Dorsey, 132 S. Ct. at 2328-29. In response to the FSA, the Sentencing Commission
promulgated a temporary amendment that revised the offense levels in U.S.S.G. 2D1.1
relating to crack, and the revisions later became permanent by way of Amendment 750.
Id. at 2329. Although the Sentencing Commission decided that Amendment 750 should
be applied retroactively, see United States v. Curet, 670 F.3d 296, 309 (1st Cir. 2012), the
FSA itself is not retroactively applicable to defendants who were sentenced before its
effective date. See United States v. Reevey, 631 F.3d 110, 114-15 (3d Cir. 2010).
Although Pratt argues to the contrary, the Supreme Courts decision in Dorsey does not
affect this conclusion. See Dorsey, 132 S. Ct. at 2335 (noting that the ordinary practice

in federal sentencing is to apply new penalties to defendants not yet sentenced, while
withholding that change from defendants already sentenced). Rather, Dorsey held that
the FSA applies to defendants whose offenses were committed pre-FSA but were
sentenced after its effective date. Id. at 2326. Such is not the case here, and thus, Pratts
reliance on Dorsey is misplaced.
Moreover, Pratt cannot obtain relief under section 3582(c)(2). Section 3582(c)(2)
permits a sentence reduction where a defendant was sentenced to a term of
imprisonment based on a sentencing range that has subsequently been lowered by the
Sentencing Commission[.] 18 U.S.C. 3582(c)(2). Pratt argues that Amendment 750
benefits him because the 11.6 grams of crack would now yield a sentencing range of
fifteen to twenty-one months, without triggering the application of a mandatory minimum
sentence. As we have discussed already, the statutory changes concerning the operation
of mandatory minimum sentences are not retroactively applicable to Pratt. Further, the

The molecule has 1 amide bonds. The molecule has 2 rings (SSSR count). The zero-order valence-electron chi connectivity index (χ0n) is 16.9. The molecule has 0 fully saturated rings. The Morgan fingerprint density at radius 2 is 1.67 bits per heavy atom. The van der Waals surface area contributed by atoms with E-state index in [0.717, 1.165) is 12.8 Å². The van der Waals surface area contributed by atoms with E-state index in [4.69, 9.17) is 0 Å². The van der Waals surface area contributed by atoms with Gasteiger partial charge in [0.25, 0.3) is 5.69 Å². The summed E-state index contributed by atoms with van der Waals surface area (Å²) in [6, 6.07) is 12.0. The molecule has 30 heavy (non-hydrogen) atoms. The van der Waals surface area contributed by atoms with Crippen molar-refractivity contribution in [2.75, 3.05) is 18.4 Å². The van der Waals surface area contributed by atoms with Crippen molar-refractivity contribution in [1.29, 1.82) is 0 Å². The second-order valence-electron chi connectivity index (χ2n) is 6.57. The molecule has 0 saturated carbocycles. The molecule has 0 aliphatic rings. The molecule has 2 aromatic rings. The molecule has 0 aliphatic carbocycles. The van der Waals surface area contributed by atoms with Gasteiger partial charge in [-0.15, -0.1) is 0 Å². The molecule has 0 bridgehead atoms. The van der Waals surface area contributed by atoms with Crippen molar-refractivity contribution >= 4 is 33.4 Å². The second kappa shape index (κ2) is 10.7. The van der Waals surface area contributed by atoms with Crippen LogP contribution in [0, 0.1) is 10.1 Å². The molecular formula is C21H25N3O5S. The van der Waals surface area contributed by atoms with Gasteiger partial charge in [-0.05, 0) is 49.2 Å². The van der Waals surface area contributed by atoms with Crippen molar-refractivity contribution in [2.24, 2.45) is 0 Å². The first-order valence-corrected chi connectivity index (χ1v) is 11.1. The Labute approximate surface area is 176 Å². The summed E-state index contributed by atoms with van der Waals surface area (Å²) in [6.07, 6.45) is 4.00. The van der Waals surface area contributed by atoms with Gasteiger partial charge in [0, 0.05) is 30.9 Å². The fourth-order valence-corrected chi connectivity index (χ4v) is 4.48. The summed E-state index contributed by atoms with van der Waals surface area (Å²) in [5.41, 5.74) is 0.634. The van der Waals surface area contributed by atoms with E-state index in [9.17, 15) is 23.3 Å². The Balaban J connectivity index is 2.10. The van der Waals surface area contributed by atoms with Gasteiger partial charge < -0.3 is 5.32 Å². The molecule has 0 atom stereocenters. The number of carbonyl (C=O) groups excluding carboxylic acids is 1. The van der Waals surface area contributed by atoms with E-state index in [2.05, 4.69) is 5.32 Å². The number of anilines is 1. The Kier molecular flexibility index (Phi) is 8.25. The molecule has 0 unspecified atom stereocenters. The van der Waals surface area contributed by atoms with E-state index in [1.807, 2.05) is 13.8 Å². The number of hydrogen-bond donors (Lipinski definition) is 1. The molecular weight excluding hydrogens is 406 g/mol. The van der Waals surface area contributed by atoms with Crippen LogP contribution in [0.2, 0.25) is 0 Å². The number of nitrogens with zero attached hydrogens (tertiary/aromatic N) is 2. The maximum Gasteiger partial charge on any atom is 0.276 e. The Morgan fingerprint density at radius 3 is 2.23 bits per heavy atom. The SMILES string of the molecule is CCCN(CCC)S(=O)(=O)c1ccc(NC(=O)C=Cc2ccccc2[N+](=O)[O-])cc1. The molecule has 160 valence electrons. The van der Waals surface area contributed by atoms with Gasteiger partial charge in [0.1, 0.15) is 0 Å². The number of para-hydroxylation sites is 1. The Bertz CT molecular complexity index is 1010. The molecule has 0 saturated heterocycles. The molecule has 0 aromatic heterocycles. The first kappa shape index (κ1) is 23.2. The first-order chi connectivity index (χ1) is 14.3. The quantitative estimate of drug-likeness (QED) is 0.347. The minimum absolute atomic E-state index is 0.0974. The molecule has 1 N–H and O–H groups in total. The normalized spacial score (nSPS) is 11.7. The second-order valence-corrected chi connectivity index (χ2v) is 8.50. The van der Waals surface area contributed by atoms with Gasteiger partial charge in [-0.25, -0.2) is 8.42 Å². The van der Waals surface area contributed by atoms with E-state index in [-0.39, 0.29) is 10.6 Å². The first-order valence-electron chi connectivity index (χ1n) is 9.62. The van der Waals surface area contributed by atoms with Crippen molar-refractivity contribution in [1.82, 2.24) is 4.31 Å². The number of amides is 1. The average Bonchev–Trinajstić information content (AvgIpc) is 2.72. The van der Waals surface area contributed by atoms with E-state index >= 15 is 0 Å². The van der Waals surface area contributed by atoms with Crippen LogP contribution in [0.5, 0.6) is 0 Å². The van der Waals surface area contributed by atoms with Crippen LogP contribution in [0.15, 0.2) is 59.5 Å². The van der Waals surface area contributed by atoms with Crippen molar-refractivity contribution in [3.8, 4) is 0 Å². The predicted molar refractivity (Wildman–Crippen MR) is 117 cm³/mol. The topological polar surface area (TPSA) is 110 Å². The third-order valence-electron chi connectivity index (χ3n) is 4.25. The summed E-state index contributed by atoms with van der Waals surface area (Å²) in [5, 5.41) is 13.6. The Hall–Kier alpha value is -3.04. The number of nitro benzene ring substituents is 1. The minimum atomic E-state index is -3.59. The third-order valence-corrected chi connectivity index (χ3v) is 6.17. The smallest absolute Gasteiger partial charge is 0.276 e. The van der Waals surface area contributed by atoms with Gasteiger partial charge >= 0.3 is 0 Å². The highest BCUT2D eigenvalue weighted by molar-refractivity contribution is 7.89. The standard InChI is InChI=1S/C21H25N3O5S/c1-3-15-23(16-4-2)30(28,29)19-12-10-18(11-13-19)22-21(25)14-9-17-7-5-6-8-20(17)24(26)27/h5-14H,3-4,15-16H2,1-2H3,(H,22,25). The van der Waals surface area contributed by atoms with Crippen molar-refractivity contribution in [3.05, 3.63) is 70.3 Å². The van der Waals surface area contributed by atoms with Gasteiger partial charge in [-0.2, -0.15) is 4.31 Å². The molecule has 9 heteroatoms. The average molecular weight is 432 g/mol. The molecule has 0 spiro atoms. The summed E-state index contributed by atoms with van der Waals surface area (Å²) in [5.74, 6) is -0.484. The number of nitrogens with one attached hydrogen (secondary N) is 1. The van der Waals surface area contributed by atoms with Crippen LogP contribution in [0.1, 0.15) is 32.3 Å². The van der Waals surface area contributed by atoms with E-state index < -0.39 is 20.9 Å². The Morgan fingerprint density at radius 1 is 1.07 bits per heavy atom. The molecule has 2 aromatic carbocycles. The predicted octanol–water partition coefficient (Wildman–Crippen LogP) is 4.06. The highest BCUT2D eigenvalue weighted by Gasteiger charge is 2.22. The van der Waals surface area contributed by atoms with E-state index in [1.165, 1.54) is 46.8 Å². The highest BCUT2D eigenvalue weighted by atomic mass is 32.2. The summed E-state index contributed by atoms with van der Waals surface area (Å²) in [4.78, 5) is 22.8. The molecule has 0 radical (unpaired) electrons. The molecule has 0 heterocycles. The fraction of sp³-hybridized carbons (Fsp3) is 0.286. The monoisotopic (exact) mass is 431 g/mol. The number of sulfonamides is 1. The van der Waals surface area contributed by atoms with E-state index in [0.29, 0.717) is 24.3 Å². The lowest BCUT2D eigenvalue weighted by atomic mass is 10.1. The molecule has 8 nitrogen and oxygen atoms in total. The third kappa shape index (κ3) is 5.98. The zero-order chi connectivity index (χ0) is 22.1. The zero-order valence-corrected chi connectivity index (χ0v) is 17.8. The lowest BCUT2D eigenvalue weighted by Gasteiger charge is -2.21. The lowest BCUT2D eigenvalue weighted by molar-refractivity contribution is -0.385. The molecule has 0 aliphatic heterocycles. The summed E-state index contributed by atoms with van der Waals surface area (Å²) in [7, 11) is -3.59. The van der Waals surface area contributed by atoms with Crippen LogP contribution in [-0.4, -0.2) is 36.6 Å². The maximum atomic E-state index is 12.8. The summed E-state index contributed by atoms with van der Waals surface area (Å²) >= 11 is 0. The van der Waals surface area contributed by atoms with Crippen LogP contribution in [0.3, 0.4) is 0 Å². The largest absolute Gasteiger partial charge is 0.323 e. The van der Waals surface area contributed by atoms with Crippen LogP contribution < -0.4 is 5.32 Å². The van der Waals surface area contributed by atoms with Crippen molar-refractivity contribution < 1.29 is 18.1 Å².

Sentencing Commission recognized that:
[A] reduction in the defendants term of imprisonment is not
authorized under 18 U.S.C. 3582(c)(2) and is not consistent with
this policy statement if . . . an amendment . . . is applicable to the
defendant but the amendment does not have the effect of lowering
the defendants applicable guideline range because of the operation
of another . . . statutory provision (e.g., a statutory mandatory
minimum term of imprisonment) . . . .
U.S.S.G. 1B1.10 app. note 1. Thus, although Amendment 750 lowered the base offense
levels for crack cocaine quantities listed in U.S.S.G. 2D1.1(c), it did not have the effect
of lowering Pratts guideline range because of the operation of the statutory mandatory

minimum when he was sentenced. See United States v. Doe, 564 F.3d 305, 311-12 (3d
Cir. 2009) (passage of a retroactive guideline amendment is irrelevant where a statutory
mandatory minimum sentence is applicable). Stated another way, Amendment 750
revised offense levels, but it did not change the statutory mandatory minimum, and so it
cannot provide the basis for a section 3582(c)(2) sentence reduction for Pratt.
For these reasons, we will affirm the District Courts judgment.